Stochastic hybrid systems have received significant attentions as a relevant modelling framework describing many systems, from engineering to the life sciences: they enable the study of numerous applications, including transportation networks, biological systems and chemical reaction networks, smart energy and power grids, and beyond. Automated verification and policy synthesis for stochastic hybrid systems can be inherently challenging: this is due to the heterogeneity of their dynamics (presence of continuous and discrete components), the presence of uncertainty, and in some applications the large dimension of state and input sets. Over the past few years, a few hundred articles have investigated these models, and developed diverse and powerful approaches to mitigate difficulties encountered in the analysis and synthesis of such complex stochastic systems. In this survey, we overview the most recent results in the literature and discuss different approaches, including (in)finite abstractions, verification and synthesis for temporal logic specifications, stochastic similarity relations, (control) barrier certificates, compositional techniques, and a selection of results on continuous-time stochastic systems; we finally survey recently developed software tools that implement the discussed approaches. Throughout the manuscript we discuss a few open topics to be considered as potential future research directions: we hope that this survey will guide younger researchers through a comprehensive understanding of the various challenges, tools, and solutions in this enticing and rich scientific area.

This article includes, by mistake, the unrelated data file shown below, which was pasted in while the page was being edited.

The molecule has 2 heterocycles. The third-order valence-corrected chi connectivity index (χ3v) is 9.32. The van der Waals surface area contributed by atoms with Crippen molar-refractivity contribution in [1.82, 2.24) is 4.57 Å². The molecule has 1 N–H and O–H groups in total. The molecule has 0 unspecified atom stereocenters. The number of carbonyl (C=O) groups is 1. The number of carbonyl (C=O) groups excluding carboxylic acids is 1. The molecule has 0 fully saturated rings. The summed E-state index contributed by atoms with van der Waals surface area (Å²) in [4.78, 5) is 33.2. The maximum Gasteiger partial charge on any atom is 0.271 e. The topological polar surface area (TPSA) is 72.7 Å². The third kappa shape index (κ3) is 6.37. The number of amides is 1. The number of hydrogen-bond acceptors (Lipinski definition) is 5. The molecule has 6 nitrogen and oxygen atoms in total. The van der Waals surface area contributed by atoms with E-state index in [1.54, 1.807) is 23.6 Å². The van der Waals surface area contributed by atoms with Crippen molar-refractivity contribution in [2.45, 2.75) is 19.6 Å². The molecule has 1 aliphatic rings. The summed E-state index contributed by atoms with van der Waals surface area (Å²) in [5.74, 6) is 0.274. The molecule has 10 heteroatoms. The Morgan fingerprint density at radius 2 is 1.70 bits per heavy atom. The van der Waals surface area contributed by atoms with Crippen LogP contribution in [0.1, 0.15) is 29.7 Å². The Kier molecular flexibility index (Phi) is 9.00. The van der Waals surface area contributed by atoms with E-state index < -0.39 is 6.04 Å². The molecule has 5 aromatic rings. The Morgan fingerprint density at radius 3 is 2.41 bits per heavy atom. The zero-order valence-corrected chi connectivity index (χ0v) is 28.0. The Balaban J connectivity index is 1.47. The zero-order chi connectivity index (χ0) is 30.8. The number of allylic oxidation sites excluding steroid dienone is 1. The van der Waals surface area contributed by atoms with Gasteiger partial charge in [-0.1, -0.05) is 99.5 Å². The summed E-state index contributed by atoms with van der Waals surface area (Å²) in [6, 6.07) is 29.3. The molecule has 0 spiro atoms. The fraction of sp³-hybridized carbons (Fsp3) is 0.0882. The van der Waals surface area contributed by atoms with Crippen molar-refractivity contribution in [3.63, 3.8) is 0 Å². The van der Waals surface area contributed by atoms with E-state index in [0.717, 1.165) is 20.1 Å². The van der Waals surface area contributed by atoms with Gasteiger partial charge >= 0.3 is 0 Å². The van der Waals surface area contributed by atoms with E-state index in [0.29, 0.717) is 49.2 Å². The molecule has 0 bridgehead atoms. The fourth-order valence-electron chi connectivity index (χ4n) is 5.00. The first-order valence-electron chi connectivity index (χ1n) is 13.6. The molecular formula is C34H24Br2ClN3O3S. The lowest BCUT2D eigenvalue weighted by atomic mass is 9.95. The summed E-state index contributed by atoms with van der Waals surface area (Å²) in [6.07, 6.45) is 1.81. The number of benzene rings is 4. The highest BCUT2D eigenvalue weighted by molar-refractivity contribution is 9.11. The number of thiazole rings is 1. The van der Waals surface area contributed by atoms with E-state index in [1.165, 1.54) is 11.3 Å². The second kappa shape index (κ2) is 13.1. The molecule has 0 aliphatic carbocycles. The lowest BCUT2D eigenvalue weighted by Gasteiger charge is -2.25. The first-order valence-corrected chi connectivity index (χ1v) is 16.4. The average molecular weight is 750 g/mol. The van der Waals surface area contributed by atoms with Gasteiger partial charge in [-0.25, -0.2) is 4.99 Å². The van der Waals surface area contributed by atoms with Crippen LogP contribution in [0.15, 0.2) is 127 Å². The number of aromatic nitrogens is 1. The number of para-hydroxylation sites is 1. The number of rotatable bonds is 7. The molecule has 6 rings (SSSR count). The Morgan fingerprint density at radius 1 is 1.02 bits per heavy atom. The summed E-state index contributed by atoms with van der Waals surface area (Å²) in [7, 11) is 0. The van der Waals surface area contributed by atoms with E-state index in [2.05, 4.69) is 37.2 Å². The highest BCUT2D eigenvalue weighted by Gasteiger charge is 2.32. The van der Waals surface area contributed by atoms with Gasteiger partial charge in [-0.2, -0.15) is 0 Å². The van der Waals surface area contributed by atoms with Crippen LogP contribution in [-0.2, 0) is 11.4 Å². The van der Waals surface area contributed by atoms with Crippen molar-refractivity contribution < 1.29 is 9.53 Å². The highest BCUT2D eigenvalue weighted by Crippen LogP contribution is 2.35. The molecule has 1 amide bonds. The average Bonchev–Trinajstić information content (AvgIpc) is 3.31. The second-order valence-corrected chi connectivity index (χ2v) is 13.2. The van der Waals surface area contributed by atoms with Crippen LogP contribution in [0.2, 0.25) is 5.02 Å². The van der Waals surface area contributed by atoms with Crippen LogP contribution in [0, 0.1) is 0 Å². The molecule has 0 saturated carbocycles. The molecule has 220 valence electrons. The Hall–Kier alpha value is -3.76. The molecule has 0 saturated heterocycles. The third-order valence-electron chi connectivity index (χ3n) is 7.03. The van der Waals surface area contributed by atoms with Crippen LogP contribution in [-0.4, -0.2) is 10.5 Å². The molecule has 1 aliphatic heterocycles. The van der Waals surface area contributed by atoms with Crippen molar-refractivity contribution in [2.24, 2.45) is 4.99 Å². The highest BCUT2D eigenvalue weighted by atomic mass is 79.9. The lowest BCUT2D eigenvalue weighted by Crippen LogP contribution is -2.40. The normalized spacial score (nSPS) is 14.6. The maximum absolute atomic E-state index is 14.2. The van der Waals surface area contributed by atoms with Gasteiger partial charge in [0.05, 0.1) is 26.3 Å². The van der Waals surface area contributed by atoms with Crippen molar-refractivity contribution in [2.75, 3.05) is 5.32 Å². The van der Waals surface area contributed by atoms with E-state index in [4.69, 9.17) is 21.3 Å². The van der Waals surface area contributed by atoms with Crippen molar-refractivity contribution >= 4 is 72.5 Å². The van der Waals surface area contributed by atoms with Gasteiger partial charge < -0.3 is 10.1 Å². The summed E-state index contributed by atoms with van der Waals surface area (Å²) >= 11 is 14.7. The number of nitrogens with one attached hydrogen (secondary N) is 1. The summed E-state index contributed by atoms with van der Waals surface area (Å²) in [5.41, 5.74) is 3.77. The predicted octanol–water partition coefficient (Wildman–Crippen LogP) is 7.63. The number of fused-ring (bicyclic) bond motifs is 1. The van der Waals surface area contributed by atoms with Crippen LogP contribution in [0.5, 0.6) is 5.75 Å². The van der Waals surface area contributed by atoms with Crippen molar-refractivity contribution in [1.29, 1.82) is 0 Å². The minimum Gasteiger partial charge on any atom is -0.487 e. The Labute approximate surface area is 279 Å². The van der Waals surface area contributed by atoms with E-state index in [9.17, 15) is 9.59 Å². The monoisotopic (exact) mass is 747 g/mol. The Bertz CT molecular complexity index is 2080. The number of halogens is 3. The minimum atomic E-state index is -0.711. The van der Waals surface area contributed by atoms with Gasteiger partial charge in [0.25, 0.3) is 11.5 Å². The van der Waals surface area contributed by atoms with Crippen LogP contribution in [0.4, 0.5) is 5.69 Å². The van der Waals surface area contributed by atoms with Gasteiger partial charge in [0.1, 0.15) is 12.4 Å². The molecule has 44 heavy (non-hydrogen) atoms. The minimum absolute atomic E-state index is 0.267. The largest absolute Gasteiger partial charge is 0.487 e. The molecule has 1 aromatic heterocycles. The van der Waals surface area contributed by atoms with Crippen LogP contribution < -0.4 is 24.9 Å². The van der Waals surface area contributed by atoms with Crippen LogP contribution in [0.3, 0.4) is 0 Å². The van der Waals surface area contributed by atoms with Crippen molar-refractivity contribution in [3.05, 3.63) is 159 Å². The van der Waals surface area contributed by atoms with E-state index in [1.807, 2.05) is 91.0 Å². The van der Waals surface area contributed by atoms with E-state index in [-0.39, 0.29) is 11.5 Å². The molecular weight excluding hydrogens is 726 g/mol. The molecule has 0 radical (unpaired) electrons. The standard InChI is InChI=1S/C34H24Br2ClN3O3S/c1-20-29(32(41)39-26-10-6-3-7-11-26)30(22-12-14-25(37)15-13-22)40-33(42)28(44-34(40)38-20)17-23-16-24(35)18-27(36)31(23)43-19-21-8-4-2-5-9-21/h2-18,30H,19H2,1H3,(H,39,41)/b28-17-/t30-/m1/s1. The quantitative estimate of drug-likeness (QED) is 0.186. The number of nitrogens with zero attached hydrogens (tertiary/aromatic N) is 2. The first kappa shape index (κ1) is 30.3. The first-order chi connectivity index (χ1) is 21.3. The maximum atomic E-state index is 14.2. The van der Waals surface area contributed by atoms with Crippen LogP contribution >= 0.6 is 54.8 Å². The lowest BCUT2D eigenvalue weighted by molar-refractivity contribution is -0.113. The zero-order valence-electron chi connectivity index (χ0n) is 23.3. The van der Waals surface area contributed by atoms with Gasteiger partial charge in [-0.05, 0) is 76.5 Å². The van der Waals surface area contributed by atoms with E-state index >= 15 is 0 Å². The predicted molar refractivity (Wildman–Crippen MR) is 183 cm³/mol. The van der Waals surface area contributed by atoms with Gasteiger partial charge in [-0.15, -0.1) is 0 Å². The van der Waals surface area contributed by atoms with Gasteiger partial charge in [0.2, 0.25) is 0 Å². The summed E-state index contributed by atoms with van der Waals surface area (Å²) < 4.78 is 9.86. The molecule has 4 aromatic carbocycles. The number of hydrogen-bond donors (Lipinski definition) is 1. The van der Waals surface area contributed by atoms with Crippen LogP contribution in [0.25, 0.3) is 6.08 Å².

... CBFs were initially proposed in [12] and further developed in [11]. Extensions of CBFs to high-degree [6], [18], stochastic [7], Euler-Lagrange [19], [20], uncertain [21], and hybrid [22] systems have been proposed. Minimal CBFs were proposed in [23]. ...
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Control systems often must satisfy strict safety requirements over an extended operating lifetime. Control Barrier Functions (CBFs) are a promising recent approach to constructing simple and safe control policies. This paper proposes a framework for verifying that a CBF guarantees safety for all time and synthesizing CBFs with verifiable safety in polynomial control systems. Our approach is to show that safety of CBFs is equivalent to the non-existence of solutions to a family of polynomial equations, and then prove that this nonexistence is equivalent to a pair of sum-of-squares constraints via the Positivstellensatz of algebraic geometry. We develop this Positivstellensatz to verify CBFs, as well as generalization to high-degree systems and multiple CBF constraints. We then propose a set of heuristics for CBF synthesis, including a general alternating-descent heuristic, a specialized approach for compact safe regions, and an approach for convex unsafe regions. Our approach is illustrated on two numerical examples.